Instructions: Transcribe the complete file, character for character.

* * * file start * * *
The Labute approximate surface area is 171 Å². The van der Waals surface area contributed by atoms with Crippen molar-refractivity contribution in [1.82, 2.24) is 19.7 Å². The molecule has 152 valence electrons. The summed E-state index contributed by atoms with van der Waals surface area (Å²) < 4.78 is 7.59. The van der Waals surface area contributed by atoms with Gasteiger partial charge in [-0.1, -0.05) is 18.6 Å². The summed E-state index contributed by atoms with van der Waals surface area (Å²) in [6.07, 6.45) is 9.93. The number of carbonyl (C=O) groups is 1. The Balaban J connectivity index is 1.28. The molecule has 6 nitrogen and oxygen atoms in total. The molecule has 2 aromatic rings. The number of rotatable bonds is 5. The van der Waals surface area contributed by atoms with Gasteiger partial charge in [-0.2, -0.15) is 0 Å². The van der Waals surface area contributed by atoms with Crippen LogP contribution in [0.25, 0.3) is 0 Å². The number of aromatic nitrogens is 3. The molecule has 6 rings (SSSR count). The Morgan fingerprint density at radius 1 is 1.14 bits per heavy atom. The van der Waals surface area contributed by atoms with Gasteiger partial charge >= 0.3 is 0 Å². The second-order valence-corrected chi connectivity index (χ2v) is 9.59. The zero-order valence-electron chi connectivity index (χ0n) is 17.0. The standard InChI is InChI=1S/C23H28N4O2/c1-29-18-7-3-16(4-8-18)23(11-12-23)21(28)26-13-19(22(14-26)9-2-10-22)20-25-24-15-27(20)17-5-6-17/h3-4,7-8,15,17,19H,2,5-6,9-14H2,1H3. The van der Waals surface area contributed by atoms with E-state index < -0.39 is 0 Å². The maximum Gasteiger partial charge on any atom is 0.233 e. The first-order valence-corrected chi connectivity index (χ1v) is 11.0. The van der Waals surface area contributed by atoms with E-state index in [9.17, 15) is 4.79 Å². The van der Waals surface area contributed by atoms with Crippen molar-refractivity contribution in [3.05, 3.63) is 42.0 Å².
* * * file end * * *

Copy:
The Labute approximate surface area is 171 Å². The van der Waals surface area contributed by atoms with Crippen molar-refractivity contribution in [1.82, 2.24) is 19.7 Å². The molecule has 152 valence electrons. The summed E-state index contributed by atoms with van der Waals surface area (Å²) < 4.78 is 7.59. The van der Waals surface area contributed by atoms with Gasteiger partial charge in [-0.1, -0.05) is 18.6 Å². The summed E-state index contributed by atoms with van der Waals surface area (Å²) in [6.07, 6.45) is 9.93. The number of carbonyl (C=O) groups is 1. The Balaban J connectivity index is 1.28. The molecule has 6 nitrogen and oxygen atoms in total. The molecule has 2 aromatic rings. The number of rotatable bonds is 5. The van der Waals surface area contributed by atoms with Gasteiger partial charge in [-0.2, -0.15) is 0 Å². The van der Waals surface area contributed by atoms with Crippen LogP contribution in [0.25, 0.3) is 0 Å². The number of aromatic nitrogens is 3. The molecule has 6 rings (SSSR count). The Morgan fingerprint density at radius 1 is 1.14 bits per heavy atom. The van der Waals surface area contributed by atoms with Gasteiger partial charge >= 0.3 is 0 Å². The second-order valence-corrected chi connectivity index (χ2v) is 9.59. The zero-order valence-electron chi connectivity index (χ0n) is 17.0. The standard InChI is InChI=1S/C23H28N4O2/c1-29-18-7-3-16(4-8-18)23(11-12-23)21(28)26-13-19(22(14-26)9-2-10-22)20-25-24-15-27(20)17-5-6-17/h3-4,7-8,15,17,19H,2,5-6,9-14H2,1H3. The van der Waals surface area contributed by atoms with E-state index < -0.39 is 0 Å². The maximum Gasteiger partial charge on any atom is 0.233 e. The first-order valence-corrected chi connectivity index (χ1v) is 11.0. The van der Waals surface area contributed by atoms with E-state index in [9.17, 15) is 4.79 Å². The van der Waals surface area contributed by atoms with Crippen molar-refractivity contribution in [3.05, 3.63) is 42.0 Å².